Startup innovations seen as key to fixing ‘broken’ health care system

Kristine Seymour, a partner with Michael Best Strategies, says startup innovations could be key to fixing what she sees as a broken health care system. 

“My experience is, there’s a recognition of people who are in health care, that the way we reimburse and the way the system works is broken and we need to change that,” she said yesterday at the Early Stage Symposium in Madison. “I think digital solutions in health care are one way to do that.” 

The annual conference is held by the Wisconsin Technology Council to spotlight and connect startups, researchers, entrepreneurs and investors. Seymour spoke as part of a panel of health care industry experts. 

In her remarks, she stressed that startups need to understand and leverage the financial return on investment when pitching their solutions to companies. That can include hospitals and health systems, as well as payers like insurance providers. 

“There’s a new ROI, because you’re displacing some practice or service that goes on today,” she said. “Make sure that you’ve thought through, is it saving money for the whole system? And if it’s not, you better have a good reason why it’s still an additional cost that a payer or provider should take on.” 

WEA Trust Chief Medical Officer Tim Bartholow agreed the U.S. health system has a cost problem, noting “deductibles are rising in rapid fashion.” Over the next few decades, he says providers, payers and others in the system have “an obligation” to enhance care while driving down related costs.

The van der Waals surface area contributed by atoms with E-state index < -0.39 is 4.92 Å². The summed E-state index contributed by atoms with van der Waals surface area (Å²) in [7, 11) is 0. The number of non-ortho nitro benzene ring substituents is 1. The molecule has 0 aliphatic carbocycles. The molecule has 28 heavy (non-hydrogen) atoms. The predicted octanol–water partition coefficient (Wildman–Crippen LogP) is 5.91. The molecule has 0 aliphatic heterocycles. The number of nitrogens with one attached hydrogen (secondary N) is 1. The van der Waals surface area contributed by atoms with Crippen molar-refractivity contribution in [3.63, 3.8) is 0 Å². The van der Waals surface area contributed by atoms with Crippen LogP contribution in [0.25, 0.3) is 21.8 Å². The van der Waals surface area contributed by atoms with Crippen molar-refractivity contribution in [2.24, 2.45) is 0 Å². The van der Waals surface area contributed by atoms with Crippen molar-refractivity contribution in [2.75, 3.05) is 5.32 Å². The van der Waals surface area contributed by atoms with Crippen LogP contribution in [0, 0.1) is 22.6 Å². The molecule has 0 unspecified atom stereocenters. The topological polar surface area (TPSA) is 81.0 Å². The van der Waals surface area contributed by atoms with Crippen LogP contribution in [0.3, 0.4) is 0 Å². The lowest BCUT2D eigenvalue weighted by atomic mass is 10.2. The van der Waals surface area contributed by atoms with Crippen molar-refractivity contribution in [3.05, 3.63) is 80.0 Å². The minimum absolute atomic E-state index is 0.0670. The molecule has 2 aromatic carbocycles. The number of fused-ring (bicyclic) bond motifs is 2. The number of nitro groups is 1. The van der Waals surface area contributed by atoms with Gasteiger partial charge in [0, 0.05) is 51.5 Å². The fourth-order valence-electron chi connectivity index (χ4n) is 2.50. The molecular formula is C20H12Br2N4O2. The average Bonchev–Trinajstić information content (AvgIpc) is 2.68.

“I think there’s extraordinary opportunities for us in this sector to think about how it is that we can actually make care better more quickly, and frankly more affordable,” Bartholow said. 

In his role as chief business and strategy officer for Gundersen Health System, Bill Farrell said he’s “constantly scanning” for startups that can provide solutions to specific problems as well as system-wide improvements. 

“We’re looking for some home runs too,” he said. “We’re looking for, where’s our future revenue going to come from?” 

He described a strategy of “subsidizing future revenue” with solutions born out of startup companies, to get ahead of possible disruptive competition in the coming years. 

“Because we believe we are going to have a pretty massive change in the next leg of the journey, and we’re going to lose some of the revenue that we have [to] disruptors that are primarily digital, coming after the front end of the business,” Farrell said. 

Jed Roher, a shareholder with Godfrey & Kahn, noted that $1.5 billion was invested globally in digital health companies in the third quarter of 2019. 

For 2018 overall, that number was around $8 billion by some counts. Though that’s expected to be slightly lower for this year, he says “the dollar volume is tremendous” for digital health investment. 

“In health technology as in other VC-funded industries, we’re seeing the deal size go up,” he said, noting the average deal size in health tech has exceeded $20 million. “But the number of deals is going down… showing a downtrend in the number of health tech deals for the first time in 10 years.” 

–By Alex Moe